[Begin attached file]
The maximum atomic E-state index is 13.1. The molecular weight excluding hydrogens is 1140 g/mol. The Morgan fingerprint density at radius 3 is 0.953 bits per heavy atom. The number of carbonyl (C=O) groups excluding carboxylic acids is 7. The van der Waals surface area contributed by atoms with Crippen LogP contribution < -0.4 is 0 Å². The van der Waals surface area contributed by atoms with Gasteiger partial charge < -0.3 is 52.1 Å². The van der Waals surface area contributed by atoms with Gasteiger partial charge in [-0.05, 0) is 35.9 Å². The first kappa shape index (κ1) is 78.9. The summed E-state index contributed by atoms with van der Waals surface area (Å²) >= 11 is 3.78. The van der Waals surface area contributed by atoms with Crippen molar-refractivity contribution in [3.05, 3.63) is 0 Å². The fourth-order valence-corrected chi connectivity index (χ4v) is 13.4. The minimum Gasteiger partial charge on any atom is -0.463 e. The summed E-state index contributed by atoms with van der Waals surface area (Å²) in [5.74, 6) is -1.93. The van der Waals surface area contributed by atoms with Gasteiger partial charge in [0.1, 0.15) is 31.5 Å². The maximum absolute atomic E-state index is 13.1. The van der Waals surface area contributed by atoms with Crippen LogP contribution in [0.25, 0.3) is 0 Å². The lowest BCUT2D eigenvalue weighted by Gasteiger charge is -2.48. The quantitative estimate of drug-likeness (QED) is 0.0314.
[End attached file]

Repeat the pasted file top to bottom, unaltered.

The maximum atomic E-state index is 13.1. The molecular weight excluding hydrogens is 1140 g/mol. The Morgan fingerprint density at radius 3 is 0.953 bits per heavy atom. The number of carbonyl (C=O) groups excluding carboxylic acids is 7. The van der Waals surface area contributed by atoms with Crippen LogP contribution < -0.4 is 0 Å². The van der Waals surface area contributed by atoms with Gasteiger partial charge < -0.3 is 52.1 Å². The van der Waals surface area contributed by atoms with Gasteiger partial charge in [-0.05, 0) is 35.9 Å². The first kappa shape index (κ1) is 78.9. The summed E-state index contributed by atoms with van der Waals surface area (Å²) >= 11 is 3.78. The van der Waals surface area contributed by atoms with Crippen molar-refractivity contribution in [3.05, 3.63) is 0 Å². The fourth-order valence-corrected chi connectivity index (χ4v) is 13.4. The minimum Gasteiger partial charge on any atom is -0.463 e. The summed E-state index contributed by atoms with van der Waals surface area (Å²) in [5.74, 6) is -1.93. The van der Waals surface area contributed by atoms with Gasteiger partial charge in [0.1, 0.15) is 31.5 Å². The maximum absolute atomic E-state index is 13.1. The van der Waals surface area contributed by atoms with Crippen LogP contribution in [0.25, 0.3) is 0 Å². The lowest BCUT2D eigenvalue weighted by Gasteiger charge is -2.48. The quantitative estimate of drug-likeness (QED) is 0.0314.